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You've heard of love at first sight. How about love at first sound?

New York University researchers led by Pascal Wallisch, a professor at the University's Center for Data Science, investigated why people love and hate different music and found that they typically know if they like a song within seconds of listening.
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New York University researchers led by Pascal Wallisch, a professor at the University's Center for Data Science, investigated why people love and hate different music and found that they typically know if they like a song within seconds of listening.

Updated February 16, 2023 at 5:02 PM ET

You've heard of love at first sight. But how about love at first sound?

Pascal Wallisch, a neuroscientist at New York University, wanted to find out how long it takes for a person to love or hate a song. So he and his research team put together a playlist.

‌"We picked 260 songs, eight genres and seven subgenres. With jazz there was cool jazz and big band jazz just as there were different versions of rock."

The artists included Mozart, Beethoven, Elvis, Michel Jackson, The Sex Pistols, Kanye West and Frankie Yankovic.

Wallisch and his team took these songs, cut them into 3120 short clips and played them to more than 600 volunteers. Then, they asked people to rate each clip.

"There was love it, strongly like it, slightly like it, indifferent, slightly dislike, strongly dislike and hate it."

The researchers kept playing shorter and shorter clips. They wanted to see how quickly people formed an opinion of the song.

Wallisch said, "The shortest we tried was five seconds and five seconds turned out to be perfect."

In other words, it didn't take long for people to form an opinion about the song. Those first impressions turned out to be lasting impressions.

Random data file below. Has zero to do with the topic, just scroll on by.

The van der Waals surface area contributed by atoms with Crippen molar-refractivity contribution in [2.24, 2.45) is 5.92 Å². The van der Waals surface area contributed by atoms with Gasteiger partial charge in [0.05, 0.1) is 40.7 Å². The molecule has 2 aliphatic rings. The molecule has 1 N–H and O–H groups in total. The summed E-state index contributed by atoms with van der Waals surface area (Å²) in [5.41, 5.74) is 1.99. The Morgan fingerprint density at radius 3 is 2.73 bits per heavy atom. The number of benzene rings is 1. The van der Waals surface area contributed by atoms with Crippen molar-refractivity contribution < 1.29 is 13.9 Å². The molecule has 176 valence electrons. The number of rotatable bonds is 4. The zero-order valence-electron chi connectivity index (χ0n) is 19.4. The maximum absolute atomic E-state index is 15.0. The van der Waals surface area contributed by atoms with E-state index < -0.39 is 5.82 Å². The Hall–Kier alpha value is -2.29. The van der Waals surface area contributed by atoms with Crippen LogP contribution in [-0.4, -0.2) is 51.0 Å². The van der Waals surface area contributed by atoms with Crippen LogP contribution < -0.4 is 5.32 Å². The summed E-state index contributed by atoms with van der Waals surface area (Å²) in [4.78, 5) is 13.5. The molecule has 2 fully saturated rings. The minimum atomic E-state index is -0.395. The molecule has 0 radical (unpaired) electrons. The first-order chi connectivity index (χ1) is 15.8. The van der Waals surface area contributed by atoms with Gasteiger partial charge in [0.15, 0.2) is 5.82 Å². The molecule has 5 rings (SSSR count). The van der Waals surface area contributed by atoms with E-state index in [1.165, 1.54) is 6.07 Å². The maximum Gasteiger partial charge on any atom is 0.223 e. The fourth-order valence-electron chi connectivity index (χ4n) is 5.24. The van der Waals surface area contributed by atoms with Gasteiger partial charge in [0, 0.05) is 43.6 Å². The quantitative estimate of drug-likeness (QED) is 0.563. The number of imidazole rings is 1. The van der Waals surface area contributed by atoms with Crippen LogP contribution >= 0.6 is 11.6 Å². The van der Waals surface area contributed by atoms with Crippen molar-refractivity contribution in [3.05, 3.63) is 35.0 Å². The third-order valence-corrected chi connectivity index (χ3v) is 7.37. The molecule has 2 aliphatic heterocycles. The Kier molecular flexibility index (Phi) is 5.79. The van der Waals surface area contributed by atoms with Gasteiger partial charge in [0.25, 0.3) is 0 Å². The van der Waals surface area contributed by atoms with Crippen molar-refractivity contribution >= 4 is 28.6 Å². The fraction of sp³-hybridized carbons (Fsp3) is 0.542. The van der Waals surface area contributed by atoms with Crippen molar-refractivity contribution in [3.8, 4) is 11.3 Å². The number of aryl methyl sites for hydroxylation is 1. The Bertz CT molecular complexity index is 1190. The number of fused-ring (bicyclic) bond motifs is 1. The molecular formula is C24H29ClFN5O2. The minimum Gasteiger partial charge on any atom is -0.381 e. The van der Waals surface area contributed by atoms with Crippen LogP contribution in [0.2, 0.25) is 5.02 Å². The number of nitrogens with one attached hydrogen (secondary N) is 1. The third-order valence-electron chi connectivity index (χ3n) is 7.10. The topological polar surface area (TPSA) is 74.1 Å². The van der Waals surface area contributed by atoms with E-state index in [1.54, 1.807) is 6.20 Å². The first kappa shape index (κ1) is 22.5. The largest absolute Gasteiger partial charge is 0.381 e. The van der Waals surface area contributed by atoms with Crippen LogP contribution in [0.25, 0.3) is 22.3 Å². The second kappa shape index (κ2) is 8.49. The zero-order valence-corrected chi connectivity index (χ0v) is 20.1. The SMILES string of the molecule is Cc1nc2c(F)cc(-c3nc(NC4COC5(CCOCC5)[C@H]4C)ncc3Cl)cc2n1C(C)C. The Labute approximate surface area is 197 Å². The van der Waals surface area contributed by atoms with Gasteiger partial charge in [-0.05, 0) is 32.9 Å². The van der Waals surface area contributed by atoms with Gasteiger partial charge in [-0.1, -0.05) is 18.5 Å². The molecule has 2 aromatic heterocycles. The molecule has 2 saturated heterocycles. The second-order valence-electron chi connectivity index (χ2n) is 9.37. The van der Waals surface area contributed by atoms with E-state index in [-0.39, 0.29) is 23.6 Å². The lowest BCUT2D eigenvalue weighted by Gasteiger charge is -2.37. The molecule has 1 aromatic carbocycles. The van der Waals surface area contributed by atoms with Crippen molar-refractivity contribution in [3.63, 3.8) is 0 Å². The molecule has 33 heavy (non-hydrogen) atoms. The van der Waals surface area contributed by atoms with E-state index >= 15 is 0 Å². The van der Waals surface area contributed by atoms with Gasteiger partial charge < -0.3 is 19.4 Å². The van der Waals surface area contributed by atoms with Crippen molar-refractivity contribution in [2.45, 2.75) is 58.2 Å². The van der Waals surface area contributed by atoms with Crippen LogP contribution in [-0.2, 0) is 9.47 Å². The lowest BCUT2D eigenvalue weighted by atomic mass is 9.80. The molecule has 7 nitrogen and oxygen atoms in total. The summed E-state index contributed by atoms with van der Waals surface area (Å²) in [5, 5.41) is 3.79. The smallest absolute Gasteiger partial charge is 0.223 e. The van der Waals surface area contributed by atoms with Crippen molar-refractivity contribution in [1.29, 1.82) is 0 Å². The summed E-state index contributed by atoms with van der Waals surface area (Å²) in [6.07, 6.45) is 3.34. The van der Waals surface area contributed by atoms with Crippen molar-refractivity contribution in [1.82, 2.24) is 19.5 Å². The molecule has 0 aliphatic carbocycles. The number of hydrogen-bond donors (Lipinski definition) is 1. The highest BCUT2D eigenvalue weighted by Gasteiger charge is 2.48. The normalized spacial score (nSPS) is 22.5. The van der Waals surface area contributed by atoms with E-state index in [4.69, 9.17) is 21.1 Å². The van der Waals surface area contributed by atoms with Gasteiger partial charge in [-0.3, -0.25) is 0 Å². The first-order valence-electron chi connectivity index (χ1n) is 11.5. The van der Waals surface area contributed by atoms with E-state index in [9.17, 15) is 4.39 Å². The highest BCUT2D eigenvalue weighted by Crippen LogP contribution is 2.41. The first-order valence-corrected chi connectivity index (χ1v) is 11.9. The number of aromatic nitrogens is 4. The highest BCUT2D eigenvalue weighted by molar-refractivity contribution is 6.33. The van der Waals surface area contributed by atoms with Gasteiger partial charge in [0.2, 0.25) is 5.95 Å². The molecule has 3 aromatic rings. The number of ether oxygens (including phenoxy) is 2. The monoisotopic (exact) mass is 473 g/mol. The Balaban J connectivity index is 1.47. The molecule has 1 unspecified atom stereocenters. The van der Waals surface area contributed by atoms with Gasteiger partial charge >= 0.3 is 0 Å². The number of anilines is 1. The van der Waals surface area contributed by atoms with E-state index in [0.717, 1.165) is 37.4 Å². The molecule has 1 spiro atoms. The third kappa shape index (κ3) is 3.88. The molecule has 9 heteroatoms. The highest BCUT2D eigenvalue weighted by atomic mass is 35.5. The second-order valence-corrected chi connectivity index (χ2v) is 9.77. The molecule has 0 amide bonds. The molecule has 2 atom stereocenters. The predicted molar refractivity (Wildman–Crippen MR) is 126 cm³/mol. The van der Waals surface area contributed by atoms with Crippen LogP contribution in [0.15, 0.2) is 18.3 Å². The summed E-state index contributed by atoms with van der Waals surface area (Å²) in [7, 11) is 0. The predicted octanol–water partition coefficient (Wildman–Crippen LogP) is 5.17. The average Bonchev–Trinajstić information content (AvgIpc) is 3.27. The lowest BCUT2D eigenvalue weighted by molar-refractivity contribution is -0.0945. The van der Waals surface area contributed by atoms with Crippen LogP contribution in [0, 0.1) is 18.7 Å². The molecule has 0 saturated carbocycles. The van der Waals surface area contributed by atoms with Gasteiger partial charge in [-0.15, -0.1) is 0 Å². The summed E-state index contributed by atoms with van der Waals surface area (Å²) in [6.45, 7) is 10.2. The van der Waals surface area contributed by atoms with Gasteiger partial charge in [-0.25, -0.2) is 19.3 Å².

Participants stood by their initial opinions even after hearing a longer part of the song. Wallisch said the results were contrary to what we know about movie trailers.

"With movie trailers, sometimes you like the trailer but you didn't like the movie or you liked the movie even though you didn't like the trailer."

Wallisch said he would like to study which areas of the brain respond or "light up" when short music snippets are played. But that would require participants to undergo an MRI scan while listening. The problem is that MRI machines are loud.

"They do not offer the best environment for appreciating music."

There were some differences in opinion about music between gender and race. But perhaps not surprisingly there was a political divide.

"Liberals pretended to like jazz more than they actually did. Whereas conservatives were honest about that. They said they didn't like it and they really didn't like it," Wallisch said.

But no matter what kind of music you may like, remember these words from Oliver Wendell Holmes: "Take a music bath once or twice a week, and you will find that music is to the soul what the water bath is to the body."

The digital version of this story was edited by Majd Al-Waheidi. contributed to this story

Copyright 2023 NPR. To see more, visit https://www.npr.org.

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Barry Gordemer is an award-winning producer, editor, and director for NPR's Morning Edition. He's helped produce and direct NPR coverage of two Persian Gulf wars, eight presidential elections, the Sept. 11 terrorist attacks, and hurricanes Katrina and Harvey. He's also produced numerous profiles of actors, musicians, and writers.